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Old Jun 13th 2009, 10:39 AM   #1
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maximum photocurrent ejected by electrons in photoelectric effect

In a photoelectric effect experiment, unpolarized beam of light is incident on a metal surface. Power is given as 28.0mW; frequency of the beam is 7.4* 10^14Hz; and stopping potential Vs as 1.45V.

-I was able to find the wavelength of the beam of light as 405nm.(c/f)
-Energy in the photon as 3.06eV. (hf)
-Max speed of the electrons ejected as 7.1*10^5m/s. [sqrt(2K.E_max/mass)]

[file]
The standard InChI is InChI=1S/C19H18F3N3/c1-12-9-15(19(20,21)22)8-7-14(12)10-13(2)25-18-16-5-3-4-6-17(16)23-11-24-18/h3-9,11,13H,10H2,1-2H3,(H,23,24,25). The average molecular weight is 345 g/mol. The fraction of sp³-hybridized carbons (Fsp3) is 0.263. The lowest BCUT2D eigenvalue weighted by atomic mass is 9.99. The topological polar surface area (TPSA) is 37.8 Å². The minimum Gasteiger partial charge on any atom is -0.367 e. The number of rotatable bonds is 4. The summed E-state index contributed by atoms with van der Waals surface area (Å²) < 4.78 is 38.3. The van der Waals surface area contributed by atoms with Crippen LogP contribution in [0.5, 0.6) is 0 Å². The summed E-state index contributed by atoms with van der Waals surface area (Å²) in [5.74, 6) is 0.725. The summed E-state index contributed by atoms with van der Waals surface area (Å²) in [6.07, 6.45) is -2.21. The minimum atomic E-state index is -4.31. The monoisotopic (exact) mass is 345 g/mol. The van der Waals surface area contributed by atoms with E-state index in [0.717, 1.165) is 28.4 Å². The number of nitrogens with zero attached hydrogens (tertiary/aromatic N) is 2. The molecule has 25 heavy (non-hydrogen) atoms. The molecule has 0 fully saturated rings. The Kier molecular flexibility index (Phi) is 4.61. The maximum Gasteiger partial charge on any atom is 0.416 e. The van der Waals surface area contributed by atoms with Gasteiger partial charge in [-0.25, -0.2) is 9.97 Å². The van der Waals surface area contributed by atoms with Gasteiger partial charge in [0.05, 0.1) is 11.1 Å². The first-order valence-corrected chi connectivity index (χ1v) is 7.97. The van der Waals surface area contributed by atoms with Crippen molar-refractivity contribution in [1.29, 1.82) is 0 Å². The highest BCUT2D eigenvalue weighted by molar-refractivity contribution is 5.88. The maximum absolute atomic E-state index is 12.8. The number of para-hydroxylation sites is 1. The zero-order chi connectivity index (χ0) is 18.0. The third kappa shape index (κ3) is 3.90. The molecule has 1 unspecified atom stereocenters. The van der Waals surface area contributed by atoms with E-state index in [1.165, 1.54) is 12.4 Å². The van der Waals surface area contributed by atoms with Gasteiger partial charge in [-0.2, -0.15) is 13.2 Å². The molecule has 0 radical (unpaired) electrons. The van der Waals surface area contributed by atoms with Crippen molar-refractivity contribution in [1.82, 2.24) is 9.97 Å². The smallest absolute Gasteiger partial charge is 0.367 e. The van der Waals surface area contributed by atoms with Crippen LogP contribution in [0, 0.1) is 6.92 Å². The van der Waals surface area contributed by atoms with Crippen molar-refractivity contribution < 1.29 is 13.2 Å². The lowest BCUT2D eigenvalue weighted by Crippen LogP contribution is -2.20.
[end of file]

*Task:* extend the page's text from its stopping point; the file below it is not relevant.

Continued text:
-Work function as 1.61eV. (E_photon - KE_max)

But I'm stuck now. I am also supposed to determine the maximum photocurrent that could be produced by the ejected electrons; but I don't have any formula that calculates the photocurrent and I could not derive any.

Could anyone help please?
Thanks.

Last edited by mola; Jun 13th 2009 at 10:47 AM.
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Old Jun 13th 2009, 12:07 PM   #2
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If you divide the power by the energy of the photon, you should get the no of electrons emitted per sec as there is a one is to one photon- electron correspondence. Multiply the no of electrons per sec with the charge of the electron to get the max photo current which is when the stopping potential is made zero.
Be careful of units electron volts , watts etc.
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